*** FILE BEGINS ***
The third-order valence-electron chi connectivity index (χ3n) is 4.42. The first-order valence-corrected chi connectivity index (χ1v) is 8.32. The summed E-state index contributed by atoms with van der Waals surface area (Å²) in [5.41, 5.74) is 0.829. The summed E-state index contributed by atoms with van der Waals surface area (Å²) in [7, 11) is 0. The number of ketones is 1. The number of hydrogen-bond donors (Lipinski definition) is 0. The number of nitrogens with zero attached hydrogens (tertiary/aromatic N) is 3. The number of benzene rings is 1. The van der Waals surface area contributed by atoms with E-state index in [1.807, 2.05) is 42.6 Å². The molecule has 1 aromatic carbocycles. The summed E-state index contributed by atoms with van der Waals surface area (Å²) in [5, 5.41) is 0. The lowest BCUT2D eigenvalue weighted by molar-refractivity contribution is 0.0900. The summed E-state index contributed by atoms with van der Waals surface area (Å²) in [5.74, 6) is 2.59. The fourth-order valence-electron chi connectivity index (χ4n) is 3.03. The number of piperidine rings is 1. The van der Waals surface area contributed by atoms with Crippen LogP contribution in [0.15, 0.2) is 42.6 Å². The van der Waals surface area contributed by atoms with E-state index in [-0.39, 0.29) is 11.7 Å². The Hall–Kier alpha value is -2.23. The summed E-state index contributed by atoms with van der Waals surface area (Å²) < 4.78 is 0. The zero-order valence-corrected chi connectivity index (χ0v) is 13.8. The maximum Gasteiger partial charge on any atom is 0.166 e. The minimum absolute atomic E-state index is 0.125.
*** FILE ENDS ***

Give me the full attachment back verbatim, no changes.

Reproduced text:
The third-order valence-electron chi connectivity index (χ3n) is 4.42. The first-order valence-corrected chi connectivity index (χ1v) is 8.32. The summed E-state index contributed by atoms with van der Waals surface area (Å²) in [5.41, 5.74) is 0.829. The summed E-state index contributed by atoms with van der Waals surface area (Å²) in [7, 11) is 0. The number of ketones is 1. The number of hydrogen-bond donors (Lipinski definition) is 0. The number of nitrogens with zero attached hydrogens (tertiary/aromatic N) is 3. The number of benzene rings is 1. The van der Waals surface area contributed by atoms with E-state index in [1.807, 2.05) is 42.6 Å². The molecule has 1 aromatic carbocycles. The summed E-state index contributed by atoms with van der Waals surface area (Å²) in [5, 5.41) is 0. The lowest BCUT2D eigenvalue weighted by molar-refractivity contribution is 0.0900. The summed E-state index contributed by atoms with van der Waals surface area (Å²) in [5.74, 6) is 2.59. The fourth-order valence-electron chi connectivity index (χ4n) is 3.03. The number of piperidine rings is 1. The van der Waals surface area contributed by atoms with Crippen LogP contribution in [0.15, 0.2) is 42.6 Å². The van der Waals surface area contributed by atoms with E-state index in [-0.39, 0.29) is 11.7 Å². The Hall–Kier alpha value is -2.23. The summed E-state index contributed by atoms with van der Waals surface area (Å²) < 4.78 is 0. The zero-order valence-corrected chi connectivity index (χ0v) is 13.8. The maximum Gasteiger partial charge on any atom is 0.166 e. The minimum absolute atomic E-state index is 0.125.